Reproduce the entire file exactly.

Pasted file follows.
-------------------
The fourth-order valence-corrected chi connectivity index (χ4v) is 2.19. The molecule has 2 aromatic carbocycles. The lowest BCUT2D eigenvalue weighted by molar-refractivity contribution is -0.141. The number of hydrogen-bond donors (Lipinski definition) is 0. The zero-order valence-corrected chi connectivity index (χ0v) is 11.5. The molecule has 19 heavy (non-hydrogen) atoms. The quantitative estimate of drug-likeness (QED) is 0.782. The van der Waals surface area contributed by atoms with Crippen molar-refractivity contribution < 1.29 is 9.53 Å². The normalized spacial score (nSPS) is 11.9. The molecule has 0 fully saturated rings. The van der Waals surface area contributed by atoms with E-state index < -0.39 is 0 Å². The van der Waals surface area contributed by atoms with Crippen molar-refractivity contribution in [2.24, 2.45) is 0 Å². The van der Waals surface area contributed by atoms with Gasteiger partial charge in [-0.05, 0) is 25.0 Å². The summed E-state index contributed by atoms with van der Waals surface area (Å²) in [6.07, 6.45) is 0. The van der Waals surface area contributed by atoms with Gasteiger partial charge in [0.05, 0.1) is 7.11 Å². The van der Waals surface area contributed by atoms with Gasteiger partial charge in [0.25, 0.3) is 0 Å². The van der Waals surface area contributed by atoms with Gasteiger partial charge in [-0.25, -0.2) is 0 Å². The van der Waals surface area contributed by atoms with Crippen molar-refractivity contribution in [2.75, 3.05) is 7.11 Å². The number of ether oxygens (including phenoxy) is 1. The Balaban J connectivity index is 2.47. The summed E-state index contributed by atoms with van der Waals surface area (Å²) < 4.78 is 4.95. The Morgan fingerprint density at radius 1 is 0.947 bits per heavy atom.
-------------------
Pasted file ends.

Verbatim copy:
The fourth-order valence-corrected chi connectivity index (χ4v) is 2.19. The molecule has 2 aromatic carbocycles. The lowest BCUT2D eigenvalue weighted by molar-refractivity contribution is -0.141. The number of hydrogen-bond donors (Lipinski definition) is 0. The zero-order valence-corrected chi connectivity index (χ0v) is 11.5. The molecule has 19 heavy (non-hydrogen) atoms. The quantitative estimate of drug-likeness (QED) is 0.782. The van der Waals surface area contributed by atoms with Crippen molar-refractivity contribution < 1.29 is 9.53 Å². The normalized spacial score (nSPS) is 11.9. The molecule has 0 fully saturated rings. The van der Waals surface area contributed by atoms with E-state index < -0.39 is 0 Å². The van der Waals surface area contributed by atoms with Crippen molar-refractivity contribution in [2.24, 2.45) is 0 Å². The van der Waals surface area contributed by atoms with Gasteiger partial charge in [-0.05, 0) is 25.0 Å². The summed E-state index contributed by atoms with van der Waals surface area (Å²) in [6.07, 6.45) is 0. The van der Waals surface area contributed by atoms with Gasteiger partial charge in [0.05, 0.1) is 7.11 Å². The van der Waals surface area contributed by atoms with Gasteiger partial charge in [0.25, 0.3) is 0 Å². The van der Waals surface area contributed by atoms with Gasteiger partial charge in [-0.25, -0.2) is 0 Å². The van der Waals surface area contributed by atoms with Crippen molar-refractivity contribution in [2.75, 3.05) is 7.11 Å². The number of ether oxygens (including phenoxy) is 1. The Balaban J connectivity index is 2.47. The summed E-state index contributed by atoms with van der Waals surface area (Å²) < 4.78 is 4.95. The Morgan fingerprint density at radius 1 is 0.947 bits per heavy atom.